First revealed last month, Final Fantasy Explorers combines the series' tropes with four-player co-operative action. For one, the game features classic jobs, including the tank-like Knight, close-combat Monk, and more self-explanatory Black and White Mages. As today's Direct showed, adventurers have to take on monsters big and small in the game, including some familiar summons. Again, Square Enix showcased the heroes doing battle with Ifrit in what looks like his Final Fantasy X form.
In Japan, Capcom slapped a release date on Monster Hunter 4G today, provoking millions of the country's 3DS owners to circle October 11 in their calendars. The expanded version of the 3DS action RPG is the same one headed west as MH4 Ultimate, bringing the game to North America and Europe for the first time when it hits in early 2015.
As we saw at E3, among other things Monster Hunter 4Ultimate brings jump attacks to the game with the Insect Glaive. The new weapon allows adventurers to propel themselves skywards, pogo-stick style, which sounds like way too much fun. Players who successfully pull off a jump attack enough times can then literally take monsters for a ride by climbing on top of it to inflict more damage.
If you're a fan of Disney's animated musical Frozen, the sight of Sony's new limited edition PS4 might make you want to sing with joy - give us a sec to get the earplugs. Unfortunately it's currently limited to Japan, where the Frozen-covered system will be available on July 16 for 42,980 yen (around $424). If you're wondering, the answer is no, it doesn't come with a copy of Frozen - that would make too much sense.
If you're surprised to see Frozen of all things on a PS4 in Japan of all places, the film's been the country's box office number one for the 16 weeks prior to this one. The film that finally toppled it? Disney's Maleficent.
E3 has come and gone, but the Nintendo Direct train is definitely up and running again in Japan. Today's stream is the second Direct broadcast in the country this month, hot on the heels of one dedicated to Level-5 RPG Yo-Kai Watch 2.
Like the Yo-Kai Watch 2 Direct, today's broadcast on 3DS games from third-party publishers is Japan-only. There aren't simultaneous videos in North America and Europe, so maybe we shouldn't expect any big announcements. Then again, I've said stuff like that before in Nintendo Direct posts only to be proven very, very wrong. Either way, we should see some footage of 3DS games that haven't been announced for the West, maybe including Dragon Quest X.
This Humble Weekly Bundle is a lot like an onion (or an ogre, or a cake) – it has a few layers. First note: It's hosted by Gamepedia and Curse.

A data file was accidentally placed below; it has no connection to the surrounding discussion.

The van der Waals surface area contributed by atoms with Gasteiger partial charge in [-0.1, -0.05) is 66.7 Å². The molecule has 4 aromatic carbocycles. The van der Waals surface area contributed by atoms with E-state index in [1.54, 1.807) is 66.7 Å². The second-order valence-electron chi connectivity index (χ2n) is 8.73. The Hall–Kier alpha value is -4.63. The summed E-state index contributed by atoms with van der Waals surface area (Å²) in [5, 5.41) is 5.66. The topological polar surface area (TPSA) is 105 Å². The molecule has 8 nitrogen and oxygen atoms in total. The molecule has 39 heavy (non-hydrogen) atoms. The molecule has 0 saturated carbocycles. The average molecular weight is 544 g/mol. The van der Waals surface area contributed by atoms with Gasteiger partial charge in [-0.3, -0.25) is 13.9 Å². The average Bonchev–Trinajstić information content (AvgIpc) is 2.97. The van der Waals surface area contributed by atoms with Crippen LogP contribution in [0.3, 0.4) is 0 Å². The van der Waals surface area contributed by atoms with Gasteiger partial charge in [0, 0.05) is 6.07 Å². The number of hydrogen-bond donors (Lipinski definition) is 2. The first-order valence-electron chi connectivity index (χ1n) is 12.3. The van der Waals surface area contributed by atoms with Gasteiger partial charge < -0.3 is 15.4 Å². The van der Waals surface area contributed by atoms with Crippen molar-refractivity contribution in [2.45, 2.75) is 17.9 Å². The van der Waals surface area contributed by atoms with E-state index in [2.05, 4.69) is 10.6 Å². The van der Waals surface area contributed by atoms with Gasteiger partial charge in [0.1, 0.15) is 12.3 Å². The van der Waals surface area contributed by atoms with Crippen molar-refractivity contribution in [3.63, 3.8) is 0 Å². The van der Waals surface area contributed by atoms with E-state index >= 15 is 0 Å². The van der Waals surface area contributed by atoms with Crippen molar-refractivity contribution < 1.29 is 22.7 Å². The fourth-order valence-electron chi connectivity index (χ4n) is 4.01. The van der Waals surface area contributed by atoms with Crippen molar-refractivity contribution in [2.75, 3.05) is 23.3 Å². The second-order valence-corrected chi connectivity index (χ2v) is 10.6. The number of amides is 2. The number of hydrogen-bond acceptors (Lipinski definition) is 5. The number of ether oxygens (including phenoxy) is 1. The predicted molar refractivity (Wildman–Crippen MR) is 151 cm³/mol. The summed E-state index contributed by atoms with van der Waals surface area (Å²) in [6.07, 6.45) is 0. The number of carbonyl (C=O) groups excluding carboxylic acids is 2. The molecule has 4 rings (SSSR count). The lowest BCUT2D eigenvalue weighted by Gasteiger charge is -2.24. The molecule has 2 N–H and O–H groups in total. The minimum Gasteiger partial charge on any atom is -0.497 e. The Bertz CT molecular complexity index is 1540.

Available to pick up for any price you want is Windforge, Stacking, ReignMaker (plus its inspiration, Tower of Elements), Paranautical Activity and a key for the Strife closed beta. Pay $6 or more and get Darkout, Signs of Life and a 30-day subscription to Curse Premium, a service that grants users perks on Curse-owned websites. Throw down $10 or more and snag Lifeless Planet and Edge of Space.
For $36 or more, you'll also get the "Indie Appreciation Pack," which includes a t-shirt, a Curse wristband, and Curse and Gamepedia vinyl stickers.
Money spent on this week's Humble Bundle benefits, in part, the IndieCade Foundation and First Book, a nonprofit that provides new books and educational supplements to children and areas in need.
Sonic Jump Fever has arrived on both iOS and Google Play, Sega has announced. The game follows up on the Blue Blur's previous mobile outing, Sonic Jump, and it promises even more of the rodent's famous, signature talent: jumping. Players jump and bounce as high as possible, collecting lots of goodies along the way to increase their score.
The big addition to Sonic Jump Fever is the ability to compete with friends and earn prizes. In fact, duping ... er, gently convincing your friends to play will reap rewards, as "the more friends players have, the more elite the prizes up for grabs." The game is free, though there are plenty of microtransactions available if you feel like feeding the Sonic fever.
Canabalt creator Adam Saltsman founded Finji, a collaborative development studio, in March. Finji offers publishing and other services to developers, and it runs on revenue share for each project – for Saltsman's new apocalyptic survival game, Overland, this means each of the four development team members will split revenue from the game "basically forever" once it's released.
Finji works with other developers on their own games, such as Infinite Fall's Night in the Woods, and Fernando Ramallo and David Kanaga's Panoramical, which is also backed by Polytron Partners. So far, the collaboration is going better than he'd hoped, Saltsman says. Developers use a combination of text messages, Skype and Google apps to get their work done, and they're figuring out the kinks among everyone's schedules. Most of the team is local to Austin, Texas, but they do have to deal with some time zone confusion and melding different work habits.